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Don’t Forget The Brain Busters – Round 4 answers


1. Appendicitis (A pen – dice – eye – teas)

You may know that appendicitis is the most common non-traumatic surgical presentation in paediatrics, but did you know that more than 50% of kids don’t have focal tenderness? Have a read of Arjun Rao’s surgical cases of abdominal pain post for a neat round-up of surgical differentials you should know.

2. Legg-Calve-Perthes (Leg – Calf – Purr – E’s)

Perthes has gained acclaim for describing avascular necrosis of the femoral head in children, but did you know that Perthes was originally described by an Austrian surgeon called Karel Maydl and has also been known as Maladie de Calvé. Have a look at Andy’s the child with a limp post for a comprehensive review of the causes of limp in kids.

3. Charcot-Marie-Tooth (Shark – O – Marry – Tooth)

Names after three neurologists who first described it in the 19th century, Charcot-Marie-Tooth disease is a hereditary motor and sensory neuropathy, also known as peroneal muscular atrophy. As the most common inherited neuromuscular disorder, it classically presents with reduced power and sensation in a glove and stocking distribution. The Charcot-Marie-Tooth Association website has some good information for healthcare professionals.

4. Kawasaki’s (Cow – A sack – Keys)

Kawasaki’s disease is a febrile illness presenting in children under the age of 5 and the most common cause of acquired heart disease in developed countries. Classically presenting with 5 days of fever plus four of rash, non-purulent conjunctivitis, mucous membrane changes, cervical lymphadenopathy or peripheral changes, Kawasaki’s can be diagnostically challenging as is a great mimicker of other febrile illnesses like measles, scarlet fever, and Steven’s Johnsons. To make things even harder, it can also present atypically. Have a read of Alyssa’s excellent incomplete Kawaski Disease post and bust a few fever myths with Ally’s epic Hot Garbage post.

5. Gastroschisis (Gas – T – Row – Skis – IS)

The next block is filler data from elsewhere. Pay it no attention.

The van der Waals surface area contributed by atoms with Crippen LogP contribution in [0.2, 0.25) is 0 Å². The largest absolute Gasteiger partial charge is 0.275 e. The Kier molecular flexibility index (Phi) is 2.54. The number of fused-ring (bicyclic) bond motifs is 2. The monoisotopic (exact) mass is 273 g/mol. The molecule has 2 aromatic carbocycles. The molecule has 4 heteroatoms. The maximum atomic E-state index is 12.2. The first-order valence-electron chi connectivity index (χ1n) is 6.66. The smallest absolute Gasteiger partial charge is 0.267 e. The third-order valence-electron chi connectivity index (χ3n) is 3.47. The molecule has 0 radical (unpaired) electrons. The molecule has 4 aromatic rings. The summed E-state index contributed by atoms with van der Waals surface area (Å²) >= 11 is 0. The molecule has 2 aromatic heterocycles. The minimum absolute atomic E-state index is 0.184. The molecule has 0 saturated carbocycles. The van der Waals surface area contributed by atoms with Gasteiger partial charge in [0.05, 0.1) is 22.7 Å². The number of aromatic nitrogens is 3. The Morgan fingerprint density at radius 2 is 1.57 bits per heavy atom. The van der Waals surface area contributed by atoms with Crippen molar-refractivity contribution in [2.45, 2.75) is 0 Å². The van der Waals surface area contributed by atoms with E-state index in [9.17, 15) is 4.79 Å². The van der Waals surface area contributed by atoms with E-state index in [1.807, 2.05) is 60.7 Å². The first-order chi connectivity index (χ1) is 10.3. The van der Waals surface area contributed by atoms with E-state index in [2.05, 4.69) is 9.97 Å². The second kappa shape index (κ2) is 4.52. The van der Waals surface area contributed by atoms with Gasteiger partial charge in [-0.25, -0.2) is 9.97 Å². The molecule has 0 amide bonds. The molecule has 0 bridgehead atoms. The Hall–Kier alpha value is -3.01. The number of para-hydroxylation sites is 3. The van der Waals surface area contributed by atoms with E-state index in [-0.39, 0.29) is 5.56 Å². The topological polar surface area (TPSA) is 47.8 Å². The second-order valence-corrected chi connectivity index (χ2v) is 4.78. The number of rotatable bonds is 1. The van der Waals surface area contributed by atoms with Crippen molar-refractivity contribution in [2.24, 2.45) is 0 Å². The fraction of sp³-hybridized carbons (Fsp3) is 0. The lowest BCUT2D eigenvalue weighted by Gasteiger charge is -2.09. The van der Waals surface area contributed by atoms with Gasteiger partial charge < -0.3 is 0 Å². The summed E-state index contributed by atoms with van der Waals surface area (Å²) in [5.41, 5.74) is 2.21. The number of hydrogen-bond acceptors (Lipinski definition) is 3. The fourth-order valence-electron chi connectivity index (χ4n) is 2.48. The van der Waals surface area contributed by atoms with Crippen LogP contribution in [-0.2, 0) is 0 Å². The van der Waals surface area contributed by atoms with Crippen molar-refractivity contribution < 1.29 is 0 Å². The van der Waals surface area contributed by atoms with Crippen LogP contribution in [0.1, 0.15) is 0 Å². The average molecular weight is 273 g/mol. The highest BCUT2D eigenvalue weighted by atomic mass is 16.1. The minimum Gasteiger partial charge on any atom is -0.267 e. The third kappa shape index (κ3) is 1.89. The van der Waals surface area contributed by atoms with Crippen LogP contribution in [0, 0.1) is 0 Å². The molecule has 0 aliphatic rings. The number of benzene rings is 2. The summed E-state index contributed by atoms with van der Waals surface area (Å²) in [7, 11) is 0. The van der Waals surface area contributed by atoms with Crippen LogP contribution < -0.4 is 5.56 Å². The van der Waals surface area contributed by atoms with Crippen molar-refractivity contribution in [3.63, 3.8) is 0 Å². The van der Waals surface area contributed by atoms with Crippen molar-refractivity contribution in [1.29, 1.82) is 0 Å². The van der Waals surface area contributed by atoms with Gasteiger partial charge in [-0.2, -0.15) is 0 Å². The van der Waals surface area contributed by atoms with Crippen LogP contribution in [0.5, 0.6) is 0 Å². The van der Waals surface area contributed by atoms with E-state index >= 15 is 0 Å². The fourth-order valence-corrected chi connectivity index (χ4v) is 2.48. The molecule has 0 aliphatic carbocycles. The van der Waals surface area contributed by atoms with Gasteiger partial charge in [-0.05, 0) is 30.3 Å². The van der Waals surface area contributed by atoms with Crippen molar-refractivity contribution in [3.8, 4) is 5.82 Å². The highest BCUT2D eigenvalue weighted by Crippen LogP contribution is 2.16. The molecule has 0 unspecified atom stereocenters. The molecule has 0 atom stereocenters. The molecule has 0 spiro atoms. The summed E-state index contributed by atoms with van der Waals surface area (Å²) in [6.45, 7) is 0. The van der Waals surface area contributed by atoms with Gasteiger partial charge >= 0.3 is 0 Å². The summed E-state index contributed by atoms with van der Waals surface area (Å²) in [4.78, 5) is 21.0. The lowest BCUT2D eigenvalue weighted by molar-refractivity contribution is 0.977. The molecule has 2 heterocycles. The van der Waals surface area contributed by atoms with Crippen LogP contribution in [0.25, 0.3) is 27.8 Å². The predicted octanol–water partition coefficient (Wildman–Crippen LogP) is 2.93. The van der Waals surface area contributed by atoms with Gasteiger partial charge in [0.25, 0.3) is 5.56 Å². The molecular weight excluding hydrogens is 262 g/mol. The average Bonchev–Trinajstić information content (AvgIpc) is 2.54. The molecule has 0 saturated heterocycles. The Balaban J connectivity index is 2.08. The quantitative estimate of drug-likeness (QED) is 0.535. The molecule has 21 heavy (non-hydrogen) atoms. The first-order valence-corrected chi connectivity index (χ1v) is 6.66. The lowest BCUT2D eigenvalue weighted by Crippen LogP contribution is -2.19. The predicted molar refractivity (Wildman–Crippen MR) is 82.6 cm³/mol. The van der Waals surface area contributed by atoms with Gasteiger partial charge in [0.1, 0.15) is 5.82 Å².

The savvier of you will remember we came across gastroschisis in the neonatal quiz. Gastroschisis is a congenital defect of the abdominal wall that means that the gut remains outside the abdomen after birth. If you didn’t have a chance to read Li-Zsa’s short gut post, here is it again.

6. Patent ductus arteriosus (Pay – Tent – Duck – US – Art – Ear – EOS – US)

I never cease to be amazed by the incredible way we have two entirely different physiologies, one in utero and one in the outside world. The ductus arteriosus is one of the many phenomenal plumbing shortcuts allowing blood to bypass the fluid-filled lungs from the pulmonary artery to the descending aorta. It usually closes functionally in the first 24 hours of life but can remain open, or patent, which may mean as little as an incidentally found murmur, or conversely may result in cardiac failure in our premature patients. Two particularly relevant posts are Andy’s transition from fetal physiology post and Ari’s brilliant DFTB18 paediatric murmurs podcast.

7. Angleman (Angel – Man)

Another eponymous syndrome, Dr. Harry Angelman first described this genetic cause of severe global developmental delay, ataxia, hand flapping and happy disposition in the 1960s. Due to the distruption of a gene on the long arm of chromosome 15, multiple different genetic causes have been found; although maternal imprinting is the one we often associate with Angelman’s, the most common cause is a de novo deletion. Read about global developmental delay and take a peek at our quick reference genetic syndromes post.

8. Henoch-Schoenlein purpura (Hen – Oc – Shone – Lion – Purr – Purr – A)

Purpuric rash, abdominal pain, and arthropathy: the classic triad of HSP. 40% of kids with HSP will have renal involvement and so regular dipsticks and BP review are essential. To find out a bit more about HSP, we’ve linked to a great video in this post. And if you’ve ever wondered whether steroids prevent nephropathy in HSP, take a look at this journal review to find out. And, finally, if you want to find out more about haematuria, microscopic and macroscopic, read Ben’s blood in the water post.

9. Chikungunya (Chick – N – Gun – Ya)

Chikungunya is a viral infection transmitted by mosquitoes in Africa, Asia, and the Indian subcontinent, although outbreaks have also occurred in the Americas and Europe. Its name comes from a native Tanzanian language meaning ‘that which bends up’, because it causes crippling pain in the joints. It classically presents with a sudden onset fever and joint pain, sometimes also with a rash, headache or vomiting. Sadly, low-income countries, where mosquito-borne infections are common, have much higher child mortality rates than the rest of the globe. Where living to your sixth birthday is a miracle gives the tragic narrative behind why children under five years of age born in these countries are more likely to die.

10. Rubella (‘Roo – Bell – A)

Rubella literally means Little Red in Latin. It’s also called German Measles because it was first described in Germany and has a morbilliform rash, similar to the measles rash. Alongside rash, the child has a low grade fever, coryza and lymphadenopathy. Although pretty mild in kids, it is devastating in pregnant women. Read Andy’s rubella post to learn about the presenting features of congenital rubella syndrome.

Hope you had as much fun as we did! One more round to go. This one will be a little different… it’s the kids’ round.


  • The house-elves are still hard at work, copying, pasting, and occasionally weaving a little magic!


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